By Mushtaq Bhat
Srinagar, Jan, 22: Papier-mâché artist Mohammad Maqbool Jan is busy at his workplace, not with his routine work but over the past year he is diligently painting a map on a piece of cloth to recreate the past.
The four-time award-winning artist is painting a map of Srinagar city to attempt to preserve Srinagar of old times for later generations.
Jan, who has been working as a papier-mâché artist for the past 40 years, is brushing map of Srinagar city as it was during the time of the Maharajas of Dogra dynasty.
Papier-mâché involves the use of brightly coloured paper pieces or pulp bound by an adhesive to make various decorative items.
As per Jan, the new generation is not aware of the beauty of the city, its historic and traditional architecture, and landmarks.
“Srinagar has turned into an ugly concrete jungle, and I want to preserve the Srinagar of old times for the future generations,” he said.
Jan is painting the city’s history on cloth, painting all the landmarks like Dal Lake with its shikaras, Mughal gardens, the Jhelum River, various bridges of the city, mosques, bazaars, and residential areas.
“I am trying to recreate the city as per the details my father has provided to me,” said Jan.
He said his motive in creating the striking piece is not fame but to bring focus on the fading art and artisans who are living in poverty or are shifting to other professions to make a livelihood.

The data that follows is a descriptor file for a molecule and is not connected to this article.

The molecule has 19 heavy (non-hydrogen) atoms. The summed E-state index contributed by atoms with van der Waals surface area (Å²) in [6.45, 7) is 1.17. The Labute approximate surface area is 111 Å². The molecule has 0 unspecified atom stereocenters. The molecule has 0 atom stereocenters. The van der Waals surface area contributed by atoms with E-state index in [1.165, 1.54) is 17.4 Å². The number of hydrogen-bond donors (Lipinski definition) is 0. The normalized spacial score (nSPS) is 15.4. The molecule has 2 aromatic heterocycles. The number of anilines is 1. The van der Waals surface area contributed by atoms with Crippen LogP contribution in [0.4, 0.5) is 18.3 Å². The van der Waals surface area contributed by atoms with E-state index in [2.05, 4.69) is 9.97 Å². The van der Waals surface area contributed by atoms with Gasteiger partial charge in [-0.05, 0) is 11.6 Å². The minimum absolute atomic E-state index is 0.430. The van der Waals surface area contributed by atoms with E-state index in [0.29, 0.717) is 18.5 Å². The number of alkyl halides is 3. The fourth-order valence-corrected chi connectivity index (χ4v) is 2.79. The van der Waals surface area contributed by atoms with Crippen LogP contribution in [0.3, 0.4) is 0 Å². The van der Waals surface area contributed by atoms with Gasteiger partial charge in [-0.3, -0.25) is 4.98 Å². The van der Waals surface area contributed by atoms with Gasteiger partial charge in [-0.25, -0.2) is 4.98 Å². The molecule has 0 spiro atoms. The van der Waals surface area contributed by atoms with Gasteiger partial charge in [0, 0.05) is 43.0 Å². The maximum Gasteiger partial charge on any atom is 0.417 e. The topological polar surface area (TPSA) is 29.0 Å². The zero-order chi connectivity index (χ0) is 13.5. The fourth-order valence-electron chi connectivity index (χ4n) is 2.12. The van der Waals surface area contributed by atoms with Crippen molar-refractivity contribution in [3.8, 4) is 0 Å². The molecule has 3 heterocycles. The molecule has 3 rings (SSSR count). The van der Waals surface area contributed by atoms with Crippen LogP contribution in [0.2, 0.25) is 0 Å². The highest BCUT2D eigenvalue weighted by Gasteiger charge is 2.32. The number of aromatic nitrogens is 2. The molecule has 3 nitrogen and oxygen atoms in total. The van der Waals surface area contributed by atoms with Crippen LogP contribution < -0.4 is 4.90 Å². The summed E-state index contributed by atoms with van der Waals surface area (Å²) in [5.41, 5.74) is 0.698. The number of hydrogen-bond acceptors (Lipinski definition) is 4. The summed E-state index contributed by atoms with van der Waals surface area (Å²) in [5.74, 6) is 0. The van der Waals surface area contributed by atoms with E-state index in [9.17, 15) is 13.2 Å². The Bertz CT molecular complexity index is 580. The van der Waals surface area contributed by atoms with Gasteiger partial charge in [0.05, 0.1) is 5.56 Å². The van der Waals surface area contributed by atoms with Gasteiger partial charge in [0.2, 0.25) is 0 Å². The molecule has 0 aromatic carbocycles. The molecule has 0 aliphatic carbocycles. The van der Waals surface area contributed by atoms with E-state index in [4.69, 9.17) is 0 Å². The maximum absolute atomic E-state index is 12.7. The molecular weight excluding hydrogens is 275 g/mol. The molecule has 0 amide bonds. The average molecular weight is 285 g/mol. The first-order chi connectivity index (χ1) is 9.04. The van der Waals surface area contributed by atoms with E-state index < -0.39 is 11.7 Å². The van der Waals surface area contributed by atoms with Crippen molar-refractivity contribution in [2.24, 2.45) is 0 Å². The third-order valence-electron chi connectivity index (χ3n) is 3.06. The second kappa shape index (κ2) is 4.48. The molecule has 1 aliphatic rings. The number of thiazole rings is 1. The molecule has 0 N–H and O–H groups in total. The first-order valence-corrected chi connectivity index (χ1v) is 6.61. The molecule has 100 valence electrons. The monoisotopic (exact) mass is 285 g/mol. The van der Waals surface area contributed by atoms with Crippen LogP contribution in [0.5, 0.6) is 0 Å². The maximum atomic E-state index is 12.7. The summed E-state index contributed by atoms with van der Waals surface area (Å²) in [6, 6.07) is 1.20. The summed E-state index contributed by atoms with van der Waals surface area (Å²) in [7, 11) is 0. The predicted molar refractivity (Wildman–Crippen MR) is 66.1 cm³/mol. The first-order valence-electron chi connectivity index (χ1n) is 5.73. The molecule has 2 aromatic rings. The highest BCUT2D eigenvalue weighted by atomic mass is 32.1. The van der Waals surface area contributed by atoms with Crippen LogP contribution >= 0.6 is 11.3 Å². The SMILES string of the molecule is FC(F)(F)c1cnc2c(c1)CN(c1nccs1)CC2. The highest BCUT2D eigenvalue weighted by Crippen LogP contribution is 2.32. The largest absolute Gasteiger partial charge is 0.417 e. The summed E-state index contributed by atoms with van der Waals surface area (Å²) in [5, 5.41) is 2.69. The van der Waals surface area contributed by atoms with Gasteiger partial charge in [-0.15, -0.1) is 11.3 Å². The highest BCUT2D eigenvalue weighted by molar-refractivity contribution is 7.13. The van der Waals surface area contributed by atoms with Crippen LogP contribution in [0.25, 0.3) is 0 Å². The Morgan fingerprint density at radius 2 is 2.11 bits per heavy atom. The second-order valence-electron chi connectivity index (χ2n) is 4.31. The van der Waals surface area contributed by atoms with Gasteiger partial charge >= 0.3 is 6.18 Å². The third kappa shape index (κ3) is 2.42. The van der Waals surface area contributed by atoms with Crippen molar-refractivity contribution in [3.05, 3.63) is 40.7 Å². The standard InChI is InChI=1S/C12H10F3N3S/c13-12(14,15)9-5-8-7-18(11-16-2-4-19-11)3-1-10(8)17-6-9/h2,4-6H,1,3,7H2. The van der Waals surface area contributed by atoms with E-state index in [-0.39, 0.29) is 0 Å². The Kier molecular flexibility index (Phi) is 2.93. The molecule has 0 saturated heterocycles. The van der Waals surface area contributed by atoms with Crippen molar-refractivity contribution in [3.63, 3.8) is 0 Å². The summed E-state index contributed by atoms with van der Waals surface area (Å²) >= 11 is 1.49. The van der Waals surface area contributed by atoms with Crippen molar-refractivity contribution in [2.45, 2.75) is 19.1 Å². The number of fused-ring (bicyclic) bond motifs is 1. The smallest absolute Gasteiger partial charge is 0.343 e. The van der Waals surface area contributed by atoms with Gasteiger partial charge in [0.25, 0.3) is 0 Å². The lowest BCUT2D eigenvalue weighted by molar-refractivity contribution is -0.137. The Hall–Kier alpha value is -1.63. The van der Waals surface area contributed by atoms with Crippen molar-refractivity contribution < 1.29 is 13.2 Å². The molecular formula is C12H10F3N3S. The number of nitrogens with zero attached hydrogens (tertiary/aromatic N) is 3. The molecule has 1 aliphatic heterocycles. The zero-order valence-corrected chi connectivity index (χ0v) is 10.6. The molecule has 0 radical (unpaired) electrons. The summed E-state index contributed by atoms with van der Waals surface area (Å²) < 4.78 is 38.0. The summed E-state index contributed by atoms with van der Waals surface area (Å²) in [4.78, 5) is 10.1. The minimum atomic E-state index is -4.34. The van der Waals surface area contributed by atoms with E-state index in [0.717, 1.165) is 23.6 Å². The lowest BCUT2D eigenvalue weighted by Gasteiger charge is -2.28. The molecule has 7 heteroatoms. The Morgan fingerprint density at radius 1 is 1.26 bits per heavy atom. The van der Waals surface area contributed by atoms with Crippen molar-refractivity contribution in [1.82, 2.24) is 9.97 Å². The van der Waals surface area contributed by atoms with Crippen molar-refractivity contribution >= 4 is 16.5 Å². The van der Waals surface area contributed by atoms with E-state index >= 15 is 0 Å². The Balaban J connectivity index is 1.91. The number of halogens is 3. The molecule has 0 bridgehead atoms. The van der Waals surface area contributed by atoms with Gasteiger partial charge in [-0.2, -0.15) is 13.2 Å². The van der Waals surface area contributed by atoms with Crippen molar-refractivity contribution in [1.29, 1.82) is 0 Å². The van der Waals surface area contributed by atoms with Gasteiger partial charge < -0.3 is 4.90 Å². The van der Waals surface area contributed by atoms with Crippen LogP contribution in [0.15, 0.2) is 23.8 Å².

Jan said the art of papier-mâché has been given to the people of Kashmir by Sufi Muslim saint Mir Sayeed Ali Hamdani.
“Ever since the saint Mir Sayeed Ali Hamdani came to Kashmir from Persia, we artists have taken to creative methods to save the art but our present generation seems not to be interested in this art anymore,” said Jan.
He said he wanted to showcase the city and awaken the conscience of the people towards the city.
“I hope the painting will motivate people and the government to save the city as well as artists,” he said.
Jan said artists are like storytellers. “Artists remind people of their surroundings and provoke them to think about what needs to be preserved and how it can be done,” said Jan.
Jan was recently awarded by the government for his contribution to papier-mâché.
He feels the art and craft for which the old city is known for is slowly dying out but artists and craftsmen must step up to meet the challenge by being more creative and innovative.
“Anything new in the market is highly appreciated, so I suggest everyone to make innovative changes in this craft so we can sustain in the competitive market,” Jan added.
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